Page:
If you live in the UK, Big Brother is watching you read this article. He’s shaking his head as he draws up your data and compares it with criminals, terrorists and, of course… anti-government protesters. Did I watch Minority Report once too often? Perhaps. But this scenario isn’t fiction;
It’s almost upon us: the new Investigatory Powers Bill, which is making its way through Parliament, will give UK officers the power to sift through everybody’s browsing history. And with the power of computing and the emergence of Big Data analysis, it doesn’t take a big imagination for one to foresee the likely outcome of this bill.
One of the bill’s key provisions is to expand the power of the police to view your Internet Connection Records (ICRs). An ICR is a list of every website you have ever connected to. Yes, watching that My Little Pony video that one time, was a mistake. Google knows it, and now the police do too. And, no. Clearing your browsing history does nothing- Internet Service Providers are required by law to maintain the browsing history of every user for a year. The authorities may obtain these records whenever they wish.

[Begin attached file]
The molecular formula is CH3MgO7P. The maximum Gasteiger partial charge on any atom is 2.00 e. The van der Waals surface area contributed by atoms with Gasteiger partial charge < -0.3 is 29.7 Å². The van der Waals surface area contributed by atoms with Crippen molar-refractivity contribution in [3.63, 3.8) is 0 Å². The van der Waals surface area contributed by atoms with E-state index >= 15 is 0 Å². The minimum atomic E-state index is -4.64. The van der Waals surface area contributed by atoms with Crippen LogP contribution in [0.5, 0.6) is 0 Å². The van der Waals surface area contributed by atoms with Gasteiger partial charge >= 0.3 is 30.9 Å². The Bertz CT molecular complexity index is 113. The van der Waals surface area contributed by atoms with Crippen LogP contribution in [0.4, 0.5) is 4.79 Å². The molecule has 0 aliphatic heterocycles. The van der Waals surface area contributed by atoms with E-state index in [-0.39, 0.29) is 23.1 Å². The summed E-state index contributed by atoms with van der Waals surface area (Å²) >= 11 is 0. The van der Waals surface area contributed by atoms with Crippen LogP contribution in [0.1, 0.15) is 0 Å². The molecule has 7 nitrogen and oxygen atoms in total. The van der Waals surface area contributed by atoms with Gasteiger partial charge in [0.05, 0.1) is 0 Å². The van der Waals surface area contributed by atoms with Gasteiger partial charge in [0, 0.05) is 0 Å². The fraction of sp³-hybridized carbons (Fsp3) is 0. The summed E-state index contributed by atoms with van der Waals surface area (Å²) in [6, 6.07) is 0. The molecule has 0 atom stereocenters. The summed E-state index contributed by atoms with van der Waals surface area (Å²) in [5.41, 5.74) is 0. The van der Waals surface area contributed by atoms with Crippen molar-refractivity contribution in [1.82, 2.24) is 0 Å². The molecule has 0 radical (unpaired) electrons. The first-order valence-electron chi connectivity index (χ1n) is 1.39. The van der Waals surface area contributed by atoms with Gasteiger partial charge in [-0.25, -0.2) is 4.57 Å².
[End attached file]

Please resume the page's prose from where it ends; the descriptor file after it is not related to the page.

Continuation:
While VPNs or TOR might safeguard you from that aspect of the bill, be mindful that the bill has also granted the police a more direct means of securing your data, should you be unlucky enough to garner their attention. You see, the police, the Home Office and even public authorities like… tax officers… will also greater freedom to directly hack into your computer.
While the previous versions of the bill only allowed police to view illegal websites you visited, the current version allows them to see everything – as long as officers believe that it is relevant to their investigation (it might be easier to ask them what they consider to be irrelevant).
These changes were made after the legislators apparently caved into police demands, who apparently claimed that they needed the powers to combat sophisticated online crime.
The bill also forces tech companies that run services like WhatsApp to weaken their security when the government requires them to, even to the extent of removing end-to-end encryption.
The bill isn’t going to target online criminals. Any real criminal will find a means of avoiding detection. Instead, it will target the people who normally do not have access to resources or the know-how necessary to completely avoid detection: the average person.
Even the UN’s new privacy chief, Joe Cannataci weighed in on the issue, and has said that its provisions “run counter to the most recent judgement of the European Court of Justice and the European Court of Human Rights, and undermine the spirit of the very right to privacy.”
The man had previously called the UK’s surveillance “worse” than George Orwell’s 1984 and “a rather bad joke at its citizens’ expense”.
Sources: The Independent, Wired, Tech City News, Ars Technica
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